Anzac Day parades and addresses thankfully never glorify war, or the fear and greed that starts them. Somehow the tragic loss of thousands of young Australian and New Zealand serviceman through the incompetent bungling of a handful of politically motivated, British war lords, has provided a continuing medium for all members of Australian communities to come together on one day each year to honour the dead and forge an agenda for a peaceful world. My son Kris visited Gallipoli a few years back. It was one of those defining experiences of history for him.

Lest we forget!!

Jodie... the servicewoman who played an beautiful Last Post at today's Mudjimba service

The following information about ANZAC Day was taken from the Australian War Museum website

What is ANZAC Day?
ANZAC Day – 25 April – is probably Australia's most important national occasion. It marks the anniversary of the first major military action fought by Australian and New Zealand forces during the First World War.

What does ANZAC stand for?

ANZAC stands for Australian and New Zealand Army Corps. The soldiers in those forces quickly became known as ANZACs, and the pride they took in that name endures to this day.

Why is this day special to Australians?

When war broke out in 1914, Australia had been a federal commonwealth for only 13 years. The new national government was eager to establish its reputation among the nations of the world. In 1915 Australian and New Zealand soldiers formed part of the allied expedition that set out to capture the Gallipoli peninsula in order to open the Dardanelles to the allied navies. The ultimate objective was to capture Constantinople (now Istanbul in Turkey), the capital of the Ottoman Empire, an ally of Germany.
The Australian and New Zealand forces landed on Gallipoli on 25 April, meeting fierce resistance from the Ottoman Turkish defenders. What had been planned as a bold stroke to knock Turkey out of the war quickly became a stalemate, and the campaign dragged on for eight months. At the end of 1915 the allied forces were evacuated, after both sides had suffered heavy casualties and endured great hardships. Over 8,000 Australian soldiers had been killed. News of the landing on Gallipoli had made a profound impact on Australians at home, and 25 April soon became the day on which Australians remembered the sacrifice of those who had died in the war.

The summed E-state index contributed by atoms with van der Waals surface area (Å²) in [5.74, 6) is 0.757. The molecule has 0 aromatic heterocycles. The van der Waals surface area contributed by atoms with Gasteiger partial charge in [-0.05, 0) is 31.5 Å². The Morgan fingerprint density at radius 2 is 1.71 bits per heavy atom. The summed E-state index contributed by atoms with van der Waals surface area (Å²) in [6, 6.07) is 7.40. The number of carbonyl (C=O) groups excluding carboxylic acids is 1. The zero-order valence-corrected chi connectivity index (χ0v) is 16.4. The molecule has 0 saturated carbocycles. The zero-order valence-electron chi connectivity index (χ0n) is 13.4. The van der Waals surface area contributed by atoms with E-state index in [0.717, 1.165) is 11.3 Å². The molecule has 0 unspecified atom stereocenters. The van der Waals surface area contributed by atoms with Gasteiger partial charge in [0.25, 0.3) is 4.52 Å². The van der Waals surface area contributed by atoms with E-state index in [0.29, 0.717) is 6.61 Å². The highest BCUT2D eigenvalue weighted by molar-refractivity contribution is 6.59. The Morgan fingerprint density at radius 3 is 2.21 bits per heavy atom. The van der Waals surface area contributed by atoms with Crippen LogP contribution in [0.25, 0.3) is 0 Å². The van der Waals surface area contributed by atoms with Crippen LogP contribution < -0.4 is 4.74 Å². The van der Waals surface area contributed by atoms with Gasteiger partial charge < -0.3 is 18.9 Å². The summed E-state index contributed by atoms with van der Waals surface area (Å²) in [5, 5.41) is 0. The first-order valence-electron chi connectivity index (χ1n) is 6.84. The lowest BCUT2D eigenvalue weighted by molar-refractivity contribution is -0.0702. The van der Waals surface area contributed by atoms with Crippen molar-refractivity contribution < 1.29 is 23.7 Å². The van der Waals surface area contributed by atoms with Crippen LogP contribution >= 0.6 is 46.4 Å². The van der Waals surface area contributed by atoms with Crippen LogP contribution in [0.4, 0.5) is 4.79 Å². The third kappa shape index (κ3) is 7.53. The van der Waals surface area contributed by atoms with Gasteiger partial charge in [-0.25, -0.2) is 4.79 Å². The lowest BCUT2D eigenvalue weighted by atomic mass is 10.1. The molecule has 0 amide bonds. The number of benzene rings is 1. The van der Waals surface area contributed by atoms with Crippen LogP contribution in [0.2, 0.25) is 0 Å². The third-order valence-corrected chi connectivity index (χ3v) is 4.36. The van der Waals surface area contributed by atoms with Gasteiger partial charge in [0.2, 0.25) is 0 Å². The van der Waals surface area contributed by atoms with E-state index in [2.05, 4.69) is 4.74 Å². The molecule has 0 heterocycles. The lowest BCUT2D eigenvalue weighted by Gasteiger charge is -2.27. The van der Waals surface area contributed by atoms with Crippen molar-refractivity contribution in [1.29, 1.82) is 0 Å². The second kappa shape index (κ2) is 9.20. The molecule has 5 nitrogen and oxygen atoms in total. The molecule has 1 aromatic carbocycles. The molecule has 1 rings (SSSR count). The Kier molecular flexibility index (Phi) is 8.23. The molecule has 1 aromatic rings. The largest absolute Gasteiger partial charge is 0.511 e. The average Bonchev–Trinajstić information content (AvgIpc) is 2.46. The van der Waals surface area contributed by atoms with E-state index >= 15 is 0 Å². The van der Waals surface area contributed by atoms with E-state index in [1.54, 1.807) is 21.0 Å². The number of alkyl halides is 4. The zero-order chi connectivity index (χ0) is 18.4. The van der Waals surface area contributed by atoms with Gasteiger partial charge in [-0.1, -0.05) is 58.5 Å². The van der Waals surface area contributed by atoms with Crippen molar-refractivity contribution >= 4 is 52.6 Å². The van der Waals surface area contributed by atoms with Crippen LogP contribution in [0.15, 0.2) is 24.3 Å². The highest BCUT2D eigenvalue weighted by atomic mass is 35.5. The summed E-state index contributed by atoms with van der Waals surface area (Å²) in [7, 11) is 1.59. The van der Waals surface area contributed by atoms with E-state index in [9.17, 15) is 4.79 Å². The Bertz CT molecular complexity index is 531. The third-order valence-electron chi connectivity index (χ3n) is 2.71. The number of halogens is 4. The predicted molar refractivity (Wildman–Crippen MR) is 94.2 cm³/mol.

Although the Gallipoli campaign failed in its military objectives, the Australian and New Zealand actions during the campaign left us all a powerful legacy. The creation of what became known as the “ANZAC legend” became an important part of the identity of both nations, shaping the ways they viewed both their past and their future.


  1. Hi Rob,

    Great to read another blog and especially on such a moving topic. One of my favourite books is: "Sandakan- the conspiracy of silence" written by a former History teacher from Australia, named Lynette Ramsay Silver. I had never heard of this event from WW2, and it wasn't until I moved to Borneo and an Australian colleague lent me the book that I learned about it. It is a fantastic read about a tragic episode from our history, well worth it if you ever come across it. So hard to comprehend the sacrifices which were endured, mostly from young Aussies much younger than myself. All the more reason to remember this important legacy and hopefully learn from it. Thanks for the insight. Nat